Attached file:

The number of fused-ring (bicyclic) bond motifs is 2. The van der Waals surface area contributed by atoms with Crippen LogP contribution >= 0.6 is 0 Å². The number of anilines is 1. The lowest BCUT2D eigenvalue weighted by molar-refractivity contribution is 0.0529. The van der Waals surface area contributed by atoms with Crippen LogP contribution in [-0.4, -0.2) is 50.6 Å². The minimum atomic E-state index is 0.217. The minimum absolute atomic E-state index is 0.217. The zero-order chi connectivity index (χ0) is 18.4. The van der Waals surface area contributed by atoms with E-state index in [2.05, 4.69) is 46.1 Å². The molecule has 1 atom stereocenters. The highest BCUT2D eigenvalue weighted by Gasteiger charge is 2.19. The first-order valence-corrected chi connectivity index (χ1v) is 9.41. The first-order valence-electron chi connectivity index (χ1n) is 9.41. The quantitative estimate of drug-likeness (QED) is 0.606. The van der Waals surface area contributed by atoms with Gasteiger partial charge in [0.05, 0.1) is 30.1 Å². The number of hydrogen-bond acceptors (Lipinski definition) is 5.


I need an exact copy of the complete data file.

The number of fused-ring (bicyclic) bond motifs is 2. The van der Waals surface area contributed by atoms with Crippen LogP contribution >= 0.6 is 0 Å². The number of anilines is 1. The lowest BCUT2D eigenvalue weighted by molar-refractivity contribution is 0.0529. The van der Waals surface area contributed by atoms with Crippen LogP contribution in [-0.4, -0.2) is 50.6 Å². The minimum atomic E-state index is 0.217. The minimum absolute atomic E-state index is 0.217. The zero-order chi connectivity index (χ0) is 18.4. The van der Waals surface area contributed by atoms with E-state index in [2.05, 4.69) is 46.1 Å². The molecule has 1 atom stereocenters. The highest BCUT2D eigenvalue weighted by Gasteiger charge is 2.19. The first-order valence-corrected chi connectivity index (χ1v) is 9.41. The first-order valence-electron chi connectivity index (χ1n) is 9.41. The quantitative estimate of drug-likeness (QED) is 0.606. The van der Waals surface area contributed by atoms with Gasteiger partial charge in [0.05, 0.1) is 30.1 Å². The number of hydrogen-bond acceptors (Lipinski definition) is 5.